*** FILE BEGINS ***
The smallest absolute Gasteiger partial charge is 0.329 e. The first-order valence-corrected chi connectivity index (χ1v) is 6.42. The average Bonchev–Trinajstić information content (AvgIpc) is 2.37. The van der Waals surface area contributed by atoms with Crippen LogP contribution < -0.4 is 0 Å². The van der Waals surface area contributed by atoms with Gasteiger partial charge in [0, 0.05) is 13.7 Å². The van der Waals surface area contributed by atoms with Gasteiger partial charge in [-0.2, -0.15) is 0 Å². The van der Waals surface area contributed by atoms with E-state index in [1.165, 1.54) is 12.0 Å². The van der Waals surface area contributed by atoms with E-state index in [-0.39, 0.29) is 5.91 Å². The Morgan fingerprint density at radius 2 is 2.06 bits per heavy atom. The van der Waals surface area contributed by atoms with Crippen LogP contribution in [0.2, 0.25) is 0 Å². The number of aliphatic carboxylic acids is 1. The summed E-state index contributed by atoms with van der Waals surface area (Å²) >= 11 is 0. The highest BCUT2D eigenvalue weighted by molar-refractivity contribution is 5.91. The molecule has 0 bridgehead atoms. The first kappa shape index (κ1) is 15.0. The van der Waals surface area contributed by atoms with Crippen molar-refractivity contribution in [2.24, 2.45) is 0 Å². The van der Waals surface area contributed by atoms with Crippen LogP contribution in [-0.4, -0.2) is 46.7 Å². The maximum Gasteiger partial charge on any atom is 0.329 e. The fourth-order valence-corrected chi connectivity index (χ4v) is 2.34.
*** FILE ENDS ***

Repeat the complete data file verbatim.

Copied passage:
The smallest absolute Gasteiger partial charge is 0.329 e. The first-order valence-corrected chi connectivity index (χ1v) is 6.42. The average Bonchev–Trinajstić information content (AvgIpc) is 2.37. The van der Waals surface area contributed by atoms with Crippen LogP contribution < -0.4 is 0 Å². The van der Waals surface area contributed by atoms with Gasteiger partial charge in [0, 0.05) is 13.7 Å². The van der Waals surface area contributed by atoms with Gasteiger partial charge in [-0.2, -0.15) is 0 Å². The van der Waals surface area contributed by atoms with E-state index in [1.165, 1.54) is 12.0 Å². The van der Waals surface area contributed by atoms with E-state index in [-0.39, 0.29) is 5.91 Å². The Morgan fingerprint density at radius 2 is 2.06 bits per heavy atom. The van der Waals surface area contributed by atoms with Crippen LogP contribution in [0.2, 0.25) is 0 Å². The number of aliphatic carboxylic acids is 1. The summed E-state index contributed by atoms with van der Waals surface area (Å²) >= 11 is 0. The highest BCUT2D eigenvalue weighted by molar-refractivity contribution is 5.91. The molecule has 0 bridgehead atoms. The first kappa shape index (κ1) is 15.0. The van der Waals surface area contributed by atoms with Crippen molar-refractivity contribution in [2.24, 2.45) is 0 Å². The van der Waals surface area contributed by atoms with Crippen LogP contribution in [-0.4, -0.2) is 46.7 Å². The maximum Gasteiger partial charge on any atom is 0.329 e. The fourth-order valence-corrected chi connectivity index (χ4v) is 2.34.